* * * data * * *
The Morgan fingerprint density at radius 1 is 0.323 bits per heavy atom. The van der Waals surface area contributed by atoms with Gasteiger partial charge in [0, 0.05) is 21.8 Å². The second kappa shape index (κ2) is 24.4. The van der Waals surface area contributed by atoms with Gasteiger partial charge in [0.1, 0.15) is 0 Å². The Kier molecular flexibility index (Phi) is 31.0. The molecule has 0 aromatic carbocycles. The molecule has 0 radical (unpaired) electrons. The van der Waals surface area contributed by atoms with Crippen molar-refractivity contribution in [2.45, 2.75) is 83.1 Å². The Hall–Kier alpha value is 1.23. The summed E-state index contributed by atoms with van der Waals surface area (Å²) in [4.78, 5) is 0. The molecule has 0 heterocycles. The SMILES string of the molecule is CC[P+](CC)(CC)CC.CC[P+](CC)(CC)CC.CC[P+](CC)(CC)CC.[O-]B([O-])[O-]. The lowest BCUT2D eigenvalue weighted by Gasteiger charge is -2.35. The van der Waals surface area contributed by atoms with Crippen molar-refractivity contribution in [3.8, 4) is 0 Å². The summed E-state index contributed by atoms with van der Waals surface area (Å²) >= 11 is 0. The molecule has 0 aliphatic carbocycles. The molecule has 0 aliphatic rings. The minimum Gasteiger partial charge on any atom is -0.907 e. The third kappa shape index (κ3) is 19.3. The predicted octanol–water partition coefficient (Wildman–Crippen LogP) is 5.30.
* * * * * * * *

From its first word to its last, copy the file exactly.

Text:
The Morgan fingerprint density at radius 1 is 0.323 bits per heavy atom. The van der Waals surface area contributed by atoms with Gasteiger partial charge in [0, 0.05) is 21.8 Å². The second kappa shape index (κ2) is 24.4. The van der Waals surface area contributed by atoms with Gasteiger partial charge in [0.1, 0.15) is 0 Å². The Kier molecular flexibility index (Phi) is 31.0. The molecule has 0 aromatic carbocycles. The molecule has 0 radical (unpaired) electrons. The van der Waals surface area contributed by atoms with Crippen molar-refractivity contribution in [2.45, 2.75) is 83.1 Å². The Hall–Kier alpha value is 1.23. The summed E-state index contributed by atoms with van der Waals surface area (Å²) in [4.78, 5) is 0. The molecule has 0 heterocycles. The SMILES string of the molecule is CC[P+](CC)(CC)CC.CC[P+](CC)(CC)CC.CC[P+](CC)(CC)CC.[O-]B([O-])[O-]. The lowest BCUT2D eigenvalue weighted by Gasteiger charge is -2.35. The van der Waals surface area contributed by atoms with Crippen molar-refractivity contribution in [3.8, 4) is 0 Å². The summed E-state index contributed by atoms with van der Waals surface area (Å²) >= 11 is 0. The molecule has 0 aliphatic carbocycles. The molecule has 0 aliphatic rings. The minimum Gasteiger partial charge on any atom is -0.907 e. The third kappa shape index (κ3) is 19.3. The predicted octanol–water partition coefficient (Wildman–Crippen LogP) is 5.30.